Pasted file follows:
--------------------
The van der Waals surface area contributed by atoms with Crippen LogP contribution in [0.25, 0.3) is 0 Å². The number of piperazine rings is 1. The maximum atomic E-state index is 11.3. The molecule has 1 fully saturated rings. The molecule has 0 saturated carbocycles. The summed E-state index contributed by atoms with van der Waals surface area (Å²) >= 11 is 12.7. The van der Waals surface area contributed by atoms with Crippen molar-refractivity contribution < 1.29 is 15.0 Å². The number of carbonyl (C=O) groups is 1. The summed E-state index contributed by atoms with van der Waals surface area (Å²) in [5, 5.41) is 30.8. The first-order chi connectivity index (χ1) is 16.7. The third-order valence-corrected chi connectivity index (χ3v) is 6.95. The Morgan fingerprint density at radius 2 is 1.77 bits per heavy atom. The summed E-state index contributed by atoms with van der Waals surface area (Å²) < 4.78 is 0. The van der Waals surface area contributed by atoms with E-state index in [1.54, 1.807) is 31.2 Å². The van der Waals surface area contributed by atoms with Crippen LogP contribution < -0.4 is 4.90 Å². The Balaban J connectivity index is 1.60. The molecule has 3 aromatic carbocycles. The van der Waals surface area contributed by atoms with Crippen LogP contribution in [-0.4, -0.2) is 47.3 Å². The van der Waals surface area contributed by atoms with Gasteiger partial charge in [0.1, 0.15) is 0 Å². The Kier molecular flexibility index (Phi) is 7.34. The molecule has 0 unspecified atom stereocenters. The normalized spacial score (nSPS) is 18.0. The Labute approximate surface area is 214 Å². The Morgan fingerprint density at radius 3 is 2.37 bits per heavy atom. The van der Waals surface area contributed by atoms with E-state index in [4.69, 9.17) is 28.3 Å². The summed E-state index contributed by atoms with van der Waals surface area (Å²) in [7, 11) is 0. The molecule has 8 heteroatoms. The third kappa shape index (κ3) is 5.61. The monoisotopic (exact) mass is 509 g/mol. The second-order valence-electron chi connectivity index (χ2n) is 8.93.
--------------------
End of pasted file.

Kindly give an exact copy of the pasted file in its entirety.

The van der Waals surface area contributed by atoms with Crippen LogP contribution in [0.25, 0.3) is 0 Å². The number of piperazine rings is 1. The maximum atomic E-state index is 11.3. The molecule has 1 fully saturated rings. The molecule has 0 saturated carbocycles. The summed E-state index contributed by atoms with van der Waals surface area (Å²) >= 11 is 12.7. The van der Waals surface area contributed by atoms with Crippen molar-refractivity contribution < 1.29 is 15.0 Å². The number of carbonyl (C=O) groups is 1. The summed E-state index contributed by atoms with van der Waals surface area (Å²) in [5, 5.41) is 30.8. The first-order chi connectivity index (χ1) is 16.7. The third-order valence-corrected chi connectivity index (χ3v) is 6.95. The Morgan fingerprint density at radius 2 is 1.77 bits per heavy atom. The summed E-state index contributed by atoms with van der Waals surface area (Å²) < 4.78 is 0. The van der Waals surface area contributed by atoms with E-state index in [1.54, 1.807) is 31.2 Å². The van der Waals surface area contributed by atoms with Crippen LogP contribution < -0.4 is 4.90 Å². The Balaban J connectivity index is 1.60. The molecule has 3 aromatic carbocycles. The van der Waals surface area contributed by atoms with Crippen LogP contribution in [-0.4, -0.2) is 47.3 Å². The van der Waals surface area contributed by atoms with Gasteiger partial charge in [0.1, 0.15) is 0 Å². The Kier molecular flexibility index (Phi) is 7.34. The molecule has 0 unspecified atom stereocenters. The normalized spacial score (nSPS) is 18.0. The Labute approximate surface area is 214 Å². The Morgan fingerprint density at radius 3 is 2.37 bits per heavy atom. The van der Waals surface area contributed by atoms with E-state index in [4.69, 9.17) is 28.3 Å². The summed E-state index contributed by atoms with van der Waals surface area (Å²) in [7, 11) is 0. The molecule has 8 heteroatoms. The third kappa shape index (κ3) is 5.61. The monoisotopic (exact) mass is 509 g/mol. The second-order valence-electron chi connectivity index (χ2n) is 8.93.